India considers forming ‘biofuels alliance’ of countries

Indian government plans to ally with other countries, in a bid to meet ambitious renewable targets

India is reported to be considering forming an alliance of biofuels-producing countries that would facilitate technology transfer on advanced biofuels and other forms of co-operation as prime minister Narendra Modi’s government seeks to scale up production to meet ambitious blending mandates in ethanol and biodiesel.

According to news reports last weekend, India is keen that stronger international co-operation on biofuels is in place ahead of its hosting of the G20 summit next September. A move that if realised could help speed up deployment of foreign investment in what is being tipped to be one of the world’s biggest biofuels consuming countries.

“We are looking at having some kind of international collaboration when we take over the G20 presidency. All the major producers of biofuels are members of G20,” said an Indian government official cited in a report by Indian news site Mint.

Technology and infrastructure

The report said a future alliance would in its early stages focus on sharing of technology and transfer of technology for production of biofuel from advanced feedstock as well as second and third generation biofuels, rather than direct trade of the biofuels themselves.

India earlier this year signed a co-operation agreement with biofuels superpower Brazil, with other large countries in the sector such as US, Germany, Argentina and China also part of the G20 bloc of major rich-world and developing economies.

Under India’s Biofuels Law that was mandated in 2018, only feedstocks and biofuels sourced in India are eligible to meet mandates, a stipulation that was aimed at providing additional revenue streams for Indian farmers and biofuels producers.

However, the tight restrictions on trade don’t extend to foreign investment in biofuels infrastructure, with the Indian government keen to attract technology and know-how from overseas so that its domestic companies can scale up production of ethanol and biodiesel from feedstocks such as used cooking oil and agricultural residues such as rice husks.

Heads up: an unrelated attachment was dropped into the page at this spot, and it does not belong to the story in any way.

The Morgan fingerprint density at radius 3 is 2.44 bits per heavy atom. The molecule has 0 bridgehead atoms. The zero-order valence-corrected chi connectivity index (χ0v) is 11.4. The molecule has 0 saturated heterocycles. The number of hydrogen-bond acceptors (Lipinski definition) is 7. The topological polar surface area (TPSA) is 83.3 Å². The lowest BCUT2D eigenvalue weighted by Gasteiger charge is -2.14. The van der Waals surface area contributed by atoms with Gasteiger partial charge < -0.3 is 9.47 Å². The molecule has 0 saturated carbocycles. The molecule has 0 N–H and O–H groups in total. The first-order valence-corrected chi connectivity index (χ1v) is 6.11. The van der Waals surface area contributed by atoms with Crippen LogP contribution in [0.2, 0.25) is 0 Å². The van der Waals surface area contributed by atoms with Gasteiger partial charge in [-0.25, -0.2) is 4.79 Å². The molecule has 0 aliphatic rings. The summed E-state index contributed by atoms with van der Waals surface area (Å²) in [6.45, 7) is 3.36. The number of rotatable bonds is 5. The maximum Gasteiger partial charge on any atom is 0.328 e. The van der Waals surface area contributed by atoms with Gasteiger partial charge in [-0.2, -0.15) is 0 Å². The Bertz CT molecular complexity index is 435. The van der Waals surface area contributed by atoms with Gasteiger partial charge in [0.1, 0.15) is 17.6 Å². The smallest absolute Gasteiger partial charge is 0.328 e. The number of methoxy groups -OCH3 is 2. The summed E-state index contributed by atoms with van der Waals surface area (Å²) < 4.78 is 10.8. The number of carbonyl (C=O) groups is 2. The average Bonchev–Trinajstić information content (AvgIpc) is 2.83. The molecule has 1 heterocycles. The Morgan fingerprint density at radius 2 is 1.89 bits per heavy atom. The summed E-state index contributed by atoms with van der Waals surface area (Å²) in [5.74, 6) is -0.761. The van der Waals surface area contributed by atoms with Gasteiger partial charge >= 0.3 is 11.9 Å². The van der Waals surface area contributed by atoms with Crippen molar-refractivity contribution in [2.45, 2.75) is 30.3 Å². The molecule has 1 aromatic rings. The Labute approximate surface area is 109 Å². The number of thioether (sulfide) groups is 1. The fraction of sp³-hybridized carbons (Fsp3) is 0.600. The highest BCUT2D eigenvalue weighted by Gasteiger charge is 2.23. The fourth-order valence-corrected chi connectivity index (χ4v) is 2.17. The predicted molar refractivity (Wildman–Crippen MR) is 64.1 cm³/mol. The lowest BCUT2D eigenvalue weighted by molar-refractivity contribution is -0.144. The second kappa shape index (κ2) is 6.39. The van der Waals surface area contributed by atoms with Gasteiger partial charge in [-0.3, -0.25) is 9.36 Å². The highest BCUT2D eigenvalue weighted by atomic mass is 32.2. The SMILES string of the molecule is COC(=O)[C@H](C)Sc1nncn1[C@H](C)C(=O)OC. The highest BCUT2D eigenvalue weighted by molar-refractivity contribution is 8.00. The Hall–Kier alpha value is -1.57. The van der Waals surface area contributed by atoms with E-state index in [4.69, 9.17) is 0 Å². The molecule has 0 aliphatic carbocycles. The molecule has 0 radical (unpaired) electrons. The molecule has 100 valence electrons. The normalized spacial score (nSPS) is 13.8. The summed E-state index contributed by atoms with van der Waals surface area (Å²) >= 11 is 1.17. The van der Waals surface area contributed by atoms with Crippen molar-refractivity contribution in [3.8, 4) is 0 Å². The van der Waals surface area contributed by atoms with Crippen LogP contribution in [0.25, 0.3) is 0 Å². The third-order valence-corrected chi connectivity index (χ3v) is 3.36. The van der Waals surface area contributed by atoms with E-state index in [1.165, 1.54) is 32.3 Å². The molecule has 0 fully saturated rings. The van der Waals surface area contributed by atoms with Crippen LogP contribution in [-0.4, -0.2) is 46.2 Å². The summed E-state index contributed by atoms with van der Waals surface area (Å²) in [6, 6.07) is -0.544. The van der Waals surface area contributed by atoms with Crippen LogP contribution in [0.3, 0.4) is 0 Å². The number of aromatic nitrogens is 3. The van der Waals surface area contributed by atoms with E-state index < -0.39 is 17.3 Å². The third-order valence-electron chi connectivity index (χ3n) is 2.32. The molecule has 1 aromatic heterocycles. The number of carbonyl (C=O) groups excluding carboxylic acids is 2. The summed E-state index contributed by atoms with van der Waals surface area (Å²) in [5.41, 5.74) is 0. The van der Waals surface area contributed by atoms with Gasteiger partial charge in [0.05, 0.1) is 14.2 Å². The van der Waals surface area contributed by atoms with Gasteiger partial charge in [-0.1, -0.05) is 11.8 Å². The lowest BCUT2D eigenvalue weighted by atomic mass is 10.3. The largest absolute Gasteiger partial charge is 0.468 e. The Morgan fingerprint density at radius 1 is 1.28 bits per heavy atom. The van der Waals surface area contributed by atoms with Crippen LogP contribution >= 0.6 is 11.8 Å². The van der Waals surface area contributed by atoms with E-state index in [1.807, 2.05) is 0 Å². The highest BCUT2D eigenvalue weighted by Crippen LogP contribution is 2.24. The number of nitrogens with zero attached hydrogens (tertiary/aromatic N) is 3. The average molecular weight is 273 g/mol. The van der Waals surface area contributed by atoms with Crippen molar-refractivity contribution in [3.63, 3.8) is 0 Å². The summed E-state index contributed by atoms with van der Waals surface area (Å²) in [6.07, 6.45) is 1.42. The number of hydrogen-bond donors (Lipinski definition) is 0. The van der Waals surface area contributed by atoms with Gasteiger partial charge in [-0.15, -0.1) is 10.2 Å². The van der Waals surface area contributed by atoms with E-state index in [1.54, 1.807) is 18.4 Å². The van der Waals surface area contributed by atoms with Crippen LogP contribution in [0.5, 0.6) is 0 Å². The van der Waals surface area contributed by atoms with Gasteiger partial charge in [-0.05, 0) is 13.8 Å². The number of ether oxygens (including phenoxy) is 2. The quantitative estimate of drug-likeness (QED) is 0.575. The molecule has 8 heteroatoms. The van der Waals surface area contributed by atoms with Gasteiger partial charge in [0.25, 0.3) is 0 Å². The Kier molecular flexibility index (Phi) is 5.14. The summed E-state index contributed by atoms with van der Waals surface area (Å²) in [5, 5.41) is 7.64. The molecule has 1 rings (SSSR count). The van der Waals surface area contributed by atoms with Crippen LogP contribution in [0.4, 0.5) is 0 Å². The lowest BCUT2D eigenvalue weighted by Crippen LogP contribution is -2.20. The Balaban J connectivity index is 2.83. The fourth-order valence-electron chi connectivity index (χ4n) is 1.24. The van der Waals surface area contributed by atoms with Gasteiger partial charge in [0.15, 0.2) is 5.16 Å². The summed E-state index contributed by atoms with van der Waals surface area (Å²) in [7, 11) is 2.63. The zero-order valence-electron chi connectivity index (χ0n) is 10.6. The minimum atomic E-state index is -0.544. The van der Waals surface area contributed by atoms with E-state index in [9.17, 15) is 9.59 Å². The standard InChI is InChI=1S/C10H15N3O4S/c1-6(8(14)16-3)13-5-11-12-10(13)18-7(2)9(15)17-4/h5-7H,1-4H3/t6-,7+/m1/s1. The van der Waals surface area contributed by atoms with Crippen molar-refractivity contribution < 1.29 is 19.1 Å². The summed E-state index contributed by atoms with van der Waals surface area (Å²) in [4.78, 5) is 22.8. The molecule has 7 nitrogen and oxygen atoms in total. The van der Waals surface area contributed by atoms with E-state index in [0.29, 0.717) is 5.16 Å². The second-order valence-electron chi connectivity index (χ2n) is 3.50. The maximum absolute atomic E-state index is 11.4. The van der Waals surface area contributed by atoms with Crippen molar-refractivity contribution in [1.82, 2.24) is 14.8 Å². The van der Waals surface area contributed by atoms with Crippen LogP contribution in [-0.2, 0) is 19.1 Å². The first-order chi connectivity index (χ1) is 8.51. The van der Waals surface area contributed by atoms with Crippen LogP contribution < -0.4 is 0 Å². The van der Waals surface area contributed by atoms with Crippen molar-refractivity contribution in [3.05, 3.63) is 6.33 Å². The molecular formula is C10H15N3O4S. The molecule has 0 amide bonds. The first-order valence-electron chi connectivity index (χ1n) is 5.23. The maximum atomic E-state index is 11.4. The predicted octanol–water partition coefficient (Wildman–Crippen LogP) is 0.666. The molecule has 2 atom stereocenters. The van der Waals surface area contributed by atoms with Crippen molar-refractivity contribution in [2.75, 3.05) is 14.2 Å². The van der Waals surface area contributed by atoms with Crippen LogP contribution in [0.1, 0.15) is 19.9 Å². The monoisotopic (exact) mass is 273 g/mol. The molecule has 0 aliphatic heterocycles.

US biofuels technology company Aemetis is already a large investor in India’s biodiesel sector, and last month, was selected by India’s three government-controlled oil marketing companies and a major oil refiner to supply biodiesel, while Austrian waste-based biodiesel Muenzer is expanding its production capacity in several states.

But foreign investment has been deemed insufficient to put India on track to meet blending targets, which require a 20% share for ethanol in the overall gasoline pool by 2025, double its current rate.

Although the current rate of 10% in 2022 was in step with government targets, the US Department of Agriculture said in a recent report that scaling up to the 2025 target would be “extremely challenging”.

In contrast with some of the breakthroughs in ethanol, biodiesel consumption in India barely registered in 2022 at 0.07 incorporated into the road-based biodiesel pool, compared with a mandate of 5% by 2030.

Besides the technological challenges of producing 2G and 3G ethanol, finding sufficient domestic supplies of feedstock and energy, such as electric power, and affordable fuels has also proved challenging, with India’s agriculture highly susceptible to water shortages, extreme weather such as floods and typhoons, according to researchers.

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